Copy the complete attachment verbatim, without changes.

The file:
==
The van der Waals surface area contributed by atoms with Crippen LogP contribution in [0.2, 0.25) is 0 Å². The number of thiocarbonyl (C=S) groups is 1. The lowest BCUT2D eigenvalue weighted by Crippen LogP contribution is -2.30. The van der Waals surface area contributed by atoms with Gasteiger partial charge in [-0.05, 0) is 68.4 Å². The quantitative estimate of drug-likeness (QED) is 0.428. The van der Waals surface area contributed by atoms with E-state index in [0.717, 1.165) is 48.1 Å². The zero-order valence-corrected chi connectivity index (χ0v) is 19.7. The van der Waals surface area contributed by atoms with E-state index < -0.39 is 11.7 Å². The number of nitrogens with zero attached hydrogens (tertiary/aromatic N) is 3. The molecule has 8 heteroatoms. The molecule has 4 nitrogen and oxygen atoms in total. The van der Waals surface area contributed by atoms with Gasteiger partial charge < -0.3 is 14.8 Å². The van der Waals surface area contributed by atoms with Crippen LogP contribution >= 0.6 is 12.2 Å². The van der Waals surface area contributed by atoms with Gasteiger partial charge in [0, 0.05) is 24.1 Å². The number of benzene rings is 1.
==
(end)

The van der Waals surface area contributed by atoms with Crippen LogP contribution in [0.2, 0.25) is 0 Å². The number of thiocarbonyl (C=S) groups is 1. The lowest BCUT2D eigenvalue weighted by Crippen LogP contribution is -2.30. The van der Waals surface area contributed by atoms with Gasteiger partial charge in [-0.05, 0) is 68.4 Å². The quantitative estimate of drug-likeness (QED) is 0.428. The van der Waals surface area contributed by atoms with E-state index in [0.717, 1.165) is 48.1 Å². The zero-order valence-corrected chi connectivity index (χ0v) is 19.7. The van der Waals surface area contributed by atoms with E-state index < -0.39 is 11.7 Å². The number of nitrogens with zero attached hydrogens (tertiary/aromatic N) is 3. The molecule has 8 heteroatoms. The molecule has 4 nitrogen and oxygen atoms in total. The van der Waals surface area contributed by atoms with Gasteiger partial charge < -0.3 is 14.8 Å². The van der Waals surface area contributed by atoms with Crippen LogP contribution >= 0.6 is 12.2 Å². The van der Waals surface area contributed by atoms with Gasteiger partial charge in [0, 0.05) is 24.1 Å². The number of benzene rings is 1.